Longtime Tacoma Rainiers pitcher Brian Sweeney suffered an elbow injury while pitching at Cheney Stadium on Friday.
For the 39-year-old Sweeney, it wasn’t just a season-ending injury. It was potentially career-ending.
“I struck out a guy on a curveball, and my elbow kind of grabbed on me,” Sweeney said. “Every pitch after that hurt.”
A magnetic resonance imaging (MRI) exam showed a 50 percent tear of the ulnar collateral ligament, joint problems, and a flexor bundle strain.
This package of problems requires up to two months of rest, and then a strenuous rehabilitation program.
The 18-year veteran considered simply ending his career — but a meeting with his family changed that.
“When it happened it was an emotional time — I saw the end coming,” said Sweeney, who had not had an arm injury since 1998. “I sat down with my wife and kids, we said some prayers.”
At the urging of daughters Eva and Mia, Sweeney decided to go through the rehabilitation process, and try to latch on with a team in 2014.
“I’m a baseball player,” said Sweeney, who has not yet given much thought to his post-playing career. “I’m still doing that right now, and I want to continue that way.”
Sweeney has pitched in the major leagues with both Seattle and San Diego, and he spent three seasons pitching in Japan. However, his longest tenure has been with the Tacoma Rainiers.
Sweeney pitched for Tacoma in all or parts of seven seasons: 1999-2000, 2002-2003, 2010 and 2012-2013.
The change-up specialist ranks in a tie for fifth on the franchise’s all-time wins list, with 36 career victories – seven behind all-time leader Ron Herbel of the 1960s Tacoma Giants.
He ranks third on the all-time Tacoma strikeout list with 403 — a mere 40 away from Herbel, who leads that category as well.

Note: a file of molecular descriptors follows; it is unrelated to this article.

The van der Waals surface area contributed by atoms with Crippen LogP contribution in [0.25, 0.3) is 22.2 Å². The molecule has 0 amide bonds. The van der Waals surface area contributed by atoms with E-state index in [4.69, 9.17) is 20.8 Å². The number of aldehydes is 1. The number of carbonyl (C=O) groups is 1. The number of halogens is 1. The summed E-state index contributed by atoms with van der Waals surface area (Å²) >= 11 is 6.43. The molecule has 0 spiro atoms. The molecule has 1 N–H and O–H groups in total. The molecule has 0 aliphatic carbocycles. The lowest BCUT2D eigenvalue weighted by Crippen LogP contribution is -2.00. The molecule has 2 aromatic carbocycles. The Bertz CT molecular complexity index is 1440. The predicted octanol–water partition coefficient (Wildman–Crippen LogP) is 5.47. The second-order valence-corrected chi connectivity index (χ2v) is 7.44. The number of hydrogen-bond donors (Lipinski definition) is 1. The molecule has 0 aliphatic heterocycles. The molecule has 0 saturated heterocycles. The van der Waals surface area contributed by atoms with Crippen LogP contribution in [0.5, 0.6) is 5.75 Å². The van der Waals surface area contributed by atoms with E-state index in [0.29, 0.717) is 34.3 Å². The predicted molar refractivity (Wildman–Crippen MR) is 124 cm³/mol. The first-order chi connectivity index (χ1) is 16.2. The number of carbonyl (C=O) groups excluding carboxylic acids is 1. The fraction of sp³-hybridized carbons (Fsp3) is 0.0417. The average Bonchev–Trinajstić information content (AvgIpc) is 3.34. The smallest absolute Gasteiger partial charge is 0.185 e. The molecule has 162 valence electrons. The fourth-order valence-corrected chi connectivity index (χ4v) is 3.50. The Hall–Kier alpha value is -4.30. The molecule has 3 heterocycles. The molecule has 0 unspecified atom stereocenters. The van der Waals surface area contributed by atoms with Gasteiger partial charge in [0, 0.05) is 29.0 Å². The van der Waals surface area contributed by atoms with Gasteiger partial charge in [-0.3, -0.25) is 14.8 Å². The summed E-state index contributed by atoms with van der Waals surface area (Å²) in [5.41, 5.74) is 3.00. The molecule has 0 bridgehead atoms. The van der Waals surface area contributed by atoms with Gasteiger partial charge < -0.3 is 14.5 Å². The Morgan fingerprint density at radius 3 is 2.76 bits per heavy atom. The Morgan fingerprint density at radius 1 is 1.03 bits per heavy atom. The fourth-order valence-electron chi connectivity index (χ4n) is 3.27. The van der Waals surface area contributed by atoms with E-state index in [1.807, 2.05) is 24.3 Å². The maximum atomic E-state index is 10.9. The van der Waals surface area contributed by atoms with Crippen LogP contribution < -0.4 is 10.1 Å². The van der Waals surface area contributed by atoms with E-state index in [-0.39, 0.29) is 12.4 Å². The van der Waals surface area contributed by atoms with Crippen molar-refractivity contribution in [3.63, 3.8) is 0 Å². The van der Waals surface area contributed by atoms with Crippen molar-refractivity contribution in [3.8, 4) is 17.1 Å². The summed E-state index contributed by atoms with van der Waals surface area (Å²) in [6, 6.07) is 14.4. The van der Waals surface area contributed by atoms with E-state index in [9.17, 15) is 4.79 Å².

Sweeney also ranks in the all-time Tacoma top 10 in games pitched, games started and innings pitched.
ADJUSTING TO DOUBLE-A
Power-hitting Mariners outfield prospect Jabari Blash appears to be making a good transition to the Double-A level since being promoted to Jackson from Advanced-A High Desert at the start of the month.
In his first 20 games for Jackson, Blash is batting .319 with six home runs and 11 RBI. He has drawn 13 walks, although he has struck out 22 times in 69 at-bats.
Blash hit .258 with 16 homers and 53 RBI in 80 games for High Desert. The jump from the hitter-friendly California League to Jackson is considered the most difficult adjustment to make for hitters in the Seattle farm system.
High Desert third baseman Patrick Kivelhan saw his 25-game hitting streak come to an end with an 0-for-4 showing Friday.
During the streak, Kivelhan batted .437 with seven homers and 35 RBI. Overall, he’s batting .341 with 12 homers in 59 games for the Mavericks.Mike Curto is the radio broadcaster for the Tacoma Rainiers.